Draft horses have made a comeback in rural U.S.

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More than 260 Percheron and Belgian draft horses changed owners at the 44th Eastern States Draft Horse Sale Feb. 3. Buyers and sellers from at least a dozen states and several Canadian provinces consigned or bought horses at the three-day event.
It is estimated more than 192,000 horses of all breeds are kept in Ohio. That is about 42,000 more than in Kentucky. It’s a $900 million industry involving a quarter of a million people and it has a $2.8 billion impact on the economy
Since the USDA stopped keeping census figures on the draft horse and mule populations back in the 1960s, it’s difficult to say just how many of those 192,000 Ohio horses are draft horses. With the largest Amish community in the world and numerous draft horse clubs outside of the Amish community, Ohio certainly has a good share of the world’s draft horses, and some of the finest.
Sent away. After World War II when farm tractor production resumed, draft horses were sent to Europe by the shipload to feed a starving continent. I was told I should not get attached to the pair I chased around a field because they would be as extinct as dinosaurs by the time I grew up.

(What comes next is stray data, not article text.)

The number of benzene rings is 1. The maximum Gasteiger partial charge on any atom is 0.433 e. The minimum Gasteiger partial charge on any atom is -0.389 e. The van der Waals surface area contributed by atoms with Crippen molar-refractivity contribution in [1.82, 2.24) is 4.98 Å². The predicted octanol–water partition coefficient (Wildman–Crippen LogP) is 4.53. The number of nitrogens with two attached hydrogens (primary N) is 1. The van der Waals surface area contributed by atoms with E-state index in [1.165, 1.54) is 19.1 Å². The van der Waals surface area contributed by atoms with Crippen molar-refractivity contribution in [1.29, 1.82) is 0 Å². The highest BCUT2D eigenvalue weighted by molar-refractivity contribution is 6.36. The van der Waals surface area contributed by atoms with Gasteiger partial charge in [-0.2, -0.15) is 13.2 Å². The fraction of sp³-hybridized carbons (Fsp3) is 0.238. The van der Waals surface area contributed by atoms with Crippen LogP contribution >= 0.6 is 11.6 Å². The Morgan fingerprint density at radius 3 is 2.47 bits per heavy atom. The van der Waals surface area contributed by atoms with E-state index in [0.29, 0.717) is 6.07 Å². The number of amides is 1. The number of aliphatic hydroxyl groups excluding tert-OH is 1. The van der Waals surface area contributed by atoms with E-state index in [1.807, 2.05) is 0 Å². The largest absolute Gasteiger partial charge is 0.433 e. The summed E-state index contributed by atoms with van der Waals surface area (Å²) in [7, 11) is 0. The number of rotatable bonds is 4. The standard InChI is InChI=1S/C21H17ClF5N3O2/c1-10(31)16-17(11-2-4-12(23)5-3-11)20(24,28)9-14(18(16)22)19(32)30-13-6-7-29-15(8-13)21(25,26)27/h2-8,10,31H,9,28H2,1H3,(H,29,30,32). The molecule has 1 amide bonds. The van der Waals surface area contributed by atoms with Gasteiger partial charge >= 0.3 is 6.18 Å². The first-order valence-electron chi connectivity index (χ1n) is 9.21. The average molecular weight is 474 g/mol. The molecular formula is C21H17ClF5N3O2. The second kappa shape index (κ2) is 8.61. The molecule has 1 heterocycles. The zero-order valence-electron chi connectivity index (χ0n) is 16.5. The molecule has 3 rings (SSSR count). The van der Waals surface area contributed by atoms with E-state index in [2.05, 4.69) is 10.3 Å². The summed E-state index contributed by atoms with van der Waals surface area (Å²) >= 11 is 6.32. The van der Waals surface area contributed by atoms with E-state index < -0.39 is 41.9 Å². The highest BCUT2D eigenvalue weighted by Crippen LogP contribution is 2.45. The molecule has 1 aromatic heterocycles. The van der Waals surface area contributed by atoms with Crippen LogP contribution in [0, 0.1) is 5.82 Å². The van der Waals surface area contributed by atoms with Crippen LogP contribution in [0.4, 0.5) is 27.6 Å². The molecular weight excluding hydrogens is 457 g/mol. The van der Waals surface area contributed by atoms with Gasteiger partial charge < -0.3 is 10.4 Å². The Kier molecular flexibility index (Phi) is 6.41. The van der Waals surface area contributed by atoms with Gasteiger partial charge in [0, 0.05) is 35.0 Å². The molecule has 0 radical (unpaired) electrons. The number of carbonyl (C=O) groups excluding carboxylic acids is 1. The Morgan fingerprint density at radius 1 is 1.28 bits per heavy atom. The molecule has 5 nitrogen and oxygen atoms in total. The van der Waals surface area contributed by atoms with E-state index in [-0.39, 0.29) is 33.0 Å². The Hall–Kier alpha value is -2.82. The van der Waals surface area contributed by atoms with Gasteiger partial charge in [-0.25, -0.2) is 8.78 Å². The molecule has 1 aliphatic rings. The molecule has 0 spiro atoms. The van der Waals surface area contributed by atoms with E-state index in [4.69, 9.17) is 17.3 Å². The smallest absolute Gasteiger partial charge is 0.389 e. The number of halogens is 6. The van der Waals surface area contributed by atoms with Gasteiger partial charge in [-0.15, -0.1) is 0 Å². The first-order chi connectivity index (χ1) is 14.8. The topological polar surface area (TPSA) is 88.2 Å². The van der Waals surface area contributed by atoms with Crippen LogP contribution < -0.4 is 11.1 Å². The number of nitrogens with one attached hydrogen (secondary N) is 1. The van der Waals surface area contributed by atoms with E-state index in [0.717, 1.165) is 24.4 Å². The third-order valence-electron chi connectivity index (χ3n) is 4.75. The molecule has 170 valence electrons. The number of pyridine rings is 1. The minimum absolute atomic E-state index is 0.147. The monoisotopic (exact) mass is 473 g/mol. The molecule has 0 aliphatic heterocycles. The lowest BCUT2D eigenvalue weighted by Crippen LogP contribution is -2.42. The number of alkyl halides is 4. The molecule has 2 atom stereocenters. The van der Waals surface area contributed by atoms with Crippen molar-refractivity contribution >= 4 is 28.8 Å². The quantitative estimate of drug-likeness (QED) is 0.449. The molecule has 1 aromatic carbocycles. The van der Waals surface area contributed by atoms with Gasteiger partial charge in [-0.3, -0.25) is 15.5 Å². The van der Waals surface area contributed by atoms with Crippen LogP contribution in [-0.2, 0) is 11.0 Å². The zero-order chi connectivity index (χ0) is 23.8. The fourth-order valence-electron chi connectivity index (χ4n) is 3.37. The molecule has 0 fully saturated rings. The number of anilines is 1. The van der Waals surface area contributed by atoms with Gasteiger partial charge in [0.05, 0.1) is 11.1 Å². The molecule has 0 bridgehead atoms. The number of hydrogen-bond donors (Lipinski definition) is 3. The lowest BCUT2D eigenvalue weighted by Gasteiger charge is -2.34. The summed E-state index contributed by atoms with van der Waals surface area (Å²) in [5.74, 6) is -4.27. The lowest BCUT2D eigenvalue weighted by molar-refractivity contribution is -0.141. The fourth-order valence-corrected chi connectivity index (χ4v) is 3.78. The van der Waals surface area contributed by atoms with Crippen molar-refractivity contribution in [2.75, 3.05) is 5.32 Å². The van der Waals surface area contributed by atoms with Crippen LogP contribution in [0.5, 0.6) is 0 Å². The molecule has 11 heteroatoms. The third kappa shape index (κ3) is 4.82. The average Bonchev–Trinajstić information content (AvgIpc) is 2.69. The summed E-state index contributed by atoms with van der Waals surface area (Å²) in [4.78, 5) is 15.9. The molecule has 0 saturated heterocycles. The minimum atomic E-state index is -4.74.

It seemed like it was going to happen, but by the mid-1950s the rural population realized its mistake – that something had gone out of their lives – and the exodus of the draft horse stopped.
By the late 1950s their numbers were on the increase and in 1962 the demand for good draft horses was strong enough to support the first Eastern States Draft Horse Sale.
Today there are also bi-annual draft sales in Mount Hope, Ohio, and Dover, Ohio, and draft horses can be bought and sold at numerous other horse sales throughout the year.
The draft horses we saw at the sale Feb. 3 were not the same short legged, debodied horses our grandfathers bred and raised. Today, the Percheron and Belgian draft horse is a more athletic, longer legged, longer necked horse with a slimmer body. They are still large horses – taller than ever – can still earn their keep in the field and woods, are faster, and they are more versatile.
Marketable. A good moving, high stepping hitch horse can bring high prices. The carriage and recreational horse market wants large, strong horses that step out and move with class. And many large people who like to ride, but are too much of a load for a light horse, find the calm but powerful draft horse built to order.
With a half dozen popular breeds of draft horses, at least another half dozen of less common breeds and several breeds of draft ponies, there is a little something out there for every need, taste and pocketbook.
Yes, there is something about the outside of a horse that is good for the inside of a person. The draft horse is back, bigger than ever, and it is here to stay.

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